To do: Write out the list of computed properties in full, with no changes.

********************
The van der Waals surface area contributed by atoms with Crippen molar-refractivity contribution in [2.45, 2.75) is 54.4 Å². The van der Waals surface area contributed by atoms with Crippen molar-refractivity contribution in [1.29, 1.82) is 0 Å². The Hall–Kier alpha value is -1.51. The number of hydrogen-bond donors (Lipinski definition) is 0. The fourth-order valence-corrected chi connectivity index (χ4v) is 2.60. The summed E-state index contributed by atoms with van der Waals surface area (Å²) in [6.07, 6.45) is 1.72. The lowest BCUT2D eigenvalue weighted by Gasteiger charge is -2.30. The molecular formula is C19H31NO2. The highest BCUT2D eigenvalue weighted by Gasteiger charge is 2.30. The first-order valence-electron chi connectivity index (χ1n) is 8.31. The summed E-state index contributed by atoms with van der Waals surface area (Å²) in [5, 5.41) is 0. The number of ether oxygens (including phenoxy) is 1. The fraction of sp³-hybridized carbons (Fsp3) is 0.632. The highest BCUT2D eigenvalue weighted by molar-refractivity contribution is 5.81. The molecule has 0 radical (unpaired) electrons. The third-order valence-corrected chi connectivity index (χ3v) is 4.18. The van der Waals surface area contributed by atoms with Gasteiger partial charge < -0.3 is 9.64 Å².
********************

The van der Waals surface area contributed by atoms with Crippen molar-refractivity contribution in [2.45, 2.75) is 54.4 Å². The van der Waals surface area contributed by atoms with Crippen molar-refractivity contribution in [1.29, 1.82) is 0 Å². The Hall–Kier alpha value is -1.51. The number of hydrogen-bond donors (Lipinski definition) is 0. The fourth-order valence-corrected chi connectivity index (χ4v) is 2.60. The summed E-state index contributed by atoms with van der Waals surface area (Å²) in [6.07, 6.45) is 1.72. The lowest BCUT2D eigenvalue weighted by Gasteiger charge is -2.30. The molecular formula is C19H31NO2. The highest BCUT2D eigenvalue weighted by Gasteiger charge is 2.30. The first-order valence-electron chi connectivity index (χ1n) is 8.31. The summed E-state index contributed by atoms with van der Waals surface area (Å²) in [5, 5.41) is 0. The number of ether oxygens (including phenoxy) is 1. The fraction of sp³-hybridized carbons (Fsp3) is 0.632. The highest BCUT2D eigenvalue weighted by molar-refractivity contribution is 5.81. The molecule has 0 radical (unpaired) electrons. The third-order valence-corrected chi connectivity index (χ3v) is 4.18. The van der Waals surface area contributed by atoms with Gasteiger partial charge < -0.3 is 9.64 Å².